Welcome to PAP/RAC Mediterranean Coastal Alert! This newsletter is regularly updated monthly. It contains abstracts of selected current articles and archives on various environmental themes, in particular those dealing with all aspects of coastal issues. The selection is made from the articles published in the leading international scientific journals. This newsletter is an excellent way of keeping you updated with coastal studies and processes.
A key challenge for coastal resource managers is to plan and implement climate change adaptation strategies inlight of uncertainties and competing management priorities. In 2014, we held six workshops across estuaries along the Pacific coast of North America with over 150 participants to evaluate resource managers' perceived level of understanding of climate change science, where they obtain information, how they use this knowledge, and their preparedness for incorporating climate change into their management decisions. We found that most resource managers understood the types of climate change impacts likely to occur in their estuaries, but often lacked the scientific information to make decisions and plan effectively. Managers stated that time, money, and staff resources were the largest obstacles in their efforts. Managers identified that they learned most of their information from peers, scientific journals, and the Internet and indicated that sea-level rise was their greatest concern. There was, however, variation in managers' levels of readiness and perceived knowledge within and among workshop locations. The workshops revealed that some regions don't have the information they need or the planning capacity to effectively integrate climate change into their management, with eight out of fifteen site comparisons showing a significant difference between their level of preparedness (F5,26 = 6.852; p = 0.0003), and their willingness to formally plan (F5,26 = 12.84; p = 0.000002). We found that Urban estuaries were significantly different from Mixed Use and Rural estuaries, in having access to information and feeling more prepared to conduct climate change planning and implementation (F2,29 = 17.34; p = 0.00001). To facilitate climate change preparedness more comprehensive integration of science into management decisions is essential.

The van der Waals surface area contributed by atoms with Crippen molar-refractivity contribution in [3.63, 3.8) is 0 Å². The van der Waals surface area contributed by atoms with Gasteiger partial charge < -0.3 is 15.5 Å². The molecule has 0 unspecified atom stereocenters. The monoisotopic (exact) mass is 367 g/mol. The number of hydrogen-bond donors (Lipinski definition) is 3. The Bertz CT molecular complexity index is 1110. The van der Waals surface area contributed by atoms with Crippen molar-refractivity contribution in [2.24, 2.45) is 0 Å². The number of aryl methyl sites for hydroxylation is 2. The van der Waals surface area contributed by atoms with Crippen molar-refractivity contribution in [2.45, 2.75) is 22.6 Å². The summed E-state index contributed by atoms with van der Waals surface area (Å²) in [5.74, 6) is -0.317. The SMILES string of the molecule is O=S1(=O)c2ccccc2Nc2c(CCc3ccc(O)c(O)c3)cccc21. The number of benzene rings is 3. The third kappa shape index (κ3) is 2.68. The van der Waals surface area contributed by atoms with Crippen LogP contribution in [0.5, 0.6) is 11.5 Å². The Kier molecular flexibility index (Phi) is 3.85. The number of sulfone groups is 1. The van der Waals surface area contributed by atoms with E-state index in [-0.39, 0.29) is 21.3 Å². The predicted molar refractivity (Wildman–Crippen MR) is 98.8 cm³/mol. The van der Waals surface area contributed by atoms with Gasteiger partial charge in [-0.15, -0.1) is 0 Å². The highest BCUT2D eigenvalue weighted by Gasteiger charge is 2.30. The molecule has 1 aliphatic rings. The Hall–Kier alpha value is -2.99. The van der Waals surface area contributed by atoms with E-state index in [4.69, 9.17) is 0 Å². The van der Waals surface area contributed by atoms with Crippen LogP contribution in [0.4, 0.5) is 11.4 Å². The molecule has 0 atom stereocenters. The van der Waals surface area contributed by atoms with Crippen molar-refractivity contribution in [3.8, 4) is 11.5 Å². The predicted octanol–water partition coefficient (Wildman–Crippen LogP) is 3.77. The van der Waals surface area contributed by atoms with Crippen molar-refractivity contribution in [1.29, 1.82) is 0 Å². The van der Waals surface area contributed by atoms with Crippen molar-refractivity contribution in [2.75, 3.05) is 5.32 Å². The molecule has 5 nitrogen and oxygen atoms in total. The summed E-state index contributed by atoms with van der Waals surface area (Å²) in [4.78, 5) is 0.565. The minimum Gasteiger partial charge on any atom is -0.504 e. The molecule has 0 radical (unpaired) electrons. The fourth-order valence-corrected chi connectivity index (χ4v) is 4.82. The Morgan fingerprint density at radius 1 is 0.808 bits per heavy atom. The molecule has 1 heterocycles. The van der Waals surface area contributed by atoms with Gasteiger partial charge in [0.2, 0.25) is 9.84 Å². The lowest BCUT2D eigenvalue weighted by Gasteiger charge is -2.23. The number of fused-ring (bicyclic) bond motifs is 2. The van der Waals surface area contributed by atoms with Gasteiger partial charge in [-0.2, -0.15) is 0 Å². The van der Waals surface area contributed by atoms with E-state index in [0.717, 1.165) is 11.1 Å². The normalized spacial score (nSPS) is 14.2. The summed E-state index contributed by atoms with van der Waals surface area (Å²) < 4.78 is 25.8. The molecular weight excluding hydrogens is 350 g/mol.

Source: Karen M. Thorne, Deborah L. Elliott-Fisk, Chase M. Freeman, Thuy-Vy D. Bui, Katherine W. Powelson, Christopher N. Janousek, Kevin J. Buffington et. al. (2017); “Are coastal managers ready for climate change? A case study from estuaries along the Pacific coast of the United States”, Ocean & Coastal Management, In Press, Corrected Proof; Available Online: 1 March 2017 under http://dx.doi.org/10.1016/j.ocecoaman.2017.02.010